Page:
Harkanwalpreet Sodhi - UCM
Project Title: Engineers for Center for Vision Enhancement - Show Summary
The Center for Vision Enhancement (COVE) in Merced provides training and assistive technologies to the visually impaired that improve quality of life. Engineers for COVE will pair a large group of engineering students from UC Merced with Cove to develop new assistive technologies. This will enable them to apply ingenuity, 3D design technology, and knowledge from various scientific fields to create aides that help the visually impaired. This will also allow students to practice real world problem solving, apply industry methods such as modeling, prototyping, and testing while also greatly improving the quality of life for many people in their community.
 
Madeline Wiegel - LMU
Project Title: Stormwater Capture and Greywater Treatment System for the Holy Spirit Retreat Center - Show Summary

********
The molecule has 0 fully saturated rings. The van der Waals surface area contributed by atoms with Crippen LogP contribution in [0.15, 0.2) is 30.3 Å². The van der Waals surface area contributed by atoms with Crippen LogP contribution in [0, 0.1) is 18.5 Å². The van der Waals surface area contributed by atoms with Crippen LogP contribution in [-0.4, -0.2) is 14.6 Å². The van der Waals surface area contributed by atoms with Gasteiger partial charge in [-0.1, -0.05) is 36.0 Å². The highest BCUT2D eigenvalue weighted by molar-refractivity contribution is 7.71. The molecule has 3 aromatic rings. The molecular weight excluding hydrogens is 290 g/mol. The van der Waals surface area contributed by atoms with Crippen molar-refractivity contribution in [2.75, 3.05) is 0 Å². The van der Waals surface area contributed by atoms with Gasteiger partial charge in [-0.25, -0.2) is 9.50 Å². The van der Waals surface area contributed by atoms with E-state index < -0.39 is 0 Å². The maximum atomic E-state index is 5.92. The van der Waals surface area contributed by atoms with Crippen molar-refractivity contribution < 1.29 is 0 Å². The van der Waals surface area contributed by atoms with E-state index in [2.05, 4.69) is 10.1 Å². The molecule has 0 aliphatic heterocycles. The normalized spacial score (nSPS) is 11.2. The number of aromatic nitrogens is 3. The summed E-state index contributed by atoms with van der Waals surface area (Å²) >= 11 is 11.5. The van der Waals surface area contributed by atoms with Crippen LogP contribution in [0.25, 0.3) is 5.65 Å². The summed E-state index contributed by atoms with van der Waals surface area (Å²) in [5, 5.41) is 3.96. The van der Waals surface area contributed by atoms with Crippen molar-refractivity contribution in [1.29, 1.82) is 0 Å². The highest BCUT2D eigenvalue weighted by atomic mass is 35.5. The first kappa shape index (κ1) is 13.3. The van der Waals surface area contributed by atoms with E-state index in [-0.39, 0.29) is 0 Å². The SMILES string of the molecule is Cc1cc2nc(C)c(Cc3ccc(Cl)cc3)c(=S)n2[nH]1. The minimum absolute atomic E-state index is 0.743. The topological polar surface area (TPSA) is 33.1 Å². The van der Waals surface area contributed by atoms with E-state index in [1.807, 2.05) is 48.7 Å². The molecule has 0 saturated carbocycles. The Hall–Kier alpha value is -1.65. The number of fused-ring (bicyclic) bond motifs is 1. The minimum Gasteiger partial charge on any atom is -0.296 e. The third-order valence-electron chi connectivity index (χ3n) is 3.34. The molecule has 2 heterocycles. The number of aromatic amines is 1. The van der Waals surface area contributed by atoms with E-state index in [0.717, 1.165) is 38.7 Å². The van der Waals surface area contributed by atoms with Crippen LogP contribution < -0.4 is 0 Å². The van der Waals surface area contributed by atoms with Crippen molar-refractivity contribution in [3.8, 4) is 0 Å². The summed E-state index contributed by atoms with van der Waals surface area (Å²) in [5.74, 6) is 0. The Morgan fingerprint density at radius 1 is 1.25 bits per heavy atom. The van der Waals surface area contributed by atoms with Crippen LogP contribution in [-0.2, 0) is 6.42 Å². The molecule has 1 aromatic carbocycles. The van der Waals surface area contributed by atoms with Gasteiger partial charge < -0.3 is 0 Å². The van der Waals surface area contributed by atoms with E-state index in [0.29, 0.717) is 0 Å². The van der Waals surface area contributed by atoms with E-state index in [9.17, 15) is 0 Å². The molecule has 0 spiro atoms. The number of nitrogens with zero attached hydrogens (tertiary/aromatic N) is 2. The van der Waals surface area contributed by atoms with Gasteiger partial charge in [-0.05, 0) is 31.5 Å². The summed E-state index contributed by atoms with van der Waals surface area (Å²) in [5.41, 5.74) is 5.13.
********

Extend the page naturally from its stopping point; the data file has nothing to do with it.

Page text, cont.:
In this project, an LMU freshmen team of 23 engineering students propose to install a stormwater and greywater capture system for the Holy Spirit Retreat Center to maintain a lake currently dry due to the drought. The specific goals of the project are to 1) divert stormwater from the rooftops into the lake by modifying roof downspouts and gutter flow; 2) increase water input with the addition of a greywater system that will provide repurposed and treated washing machine water; 3) Construct a small wetland water treatment system to treat greywater; 4) minimize water loss by sealing and repairing the existing lake bottom; 5) Construct a small island in the lake to provide a safe haven for migrating birds vulnerable to predators such as coyotes; and 6) provide educational information about the benefits of water savings and the basics of greywater systems. Through the proposed project, it is expected that Holy Spirit Retreat Center will save approximately 3 acre-feet of water each year depending on rainfall timing and volume; provide a safe haven for resident and migratory birds; and help educate engineering students and guests of the center on issues of water conservation.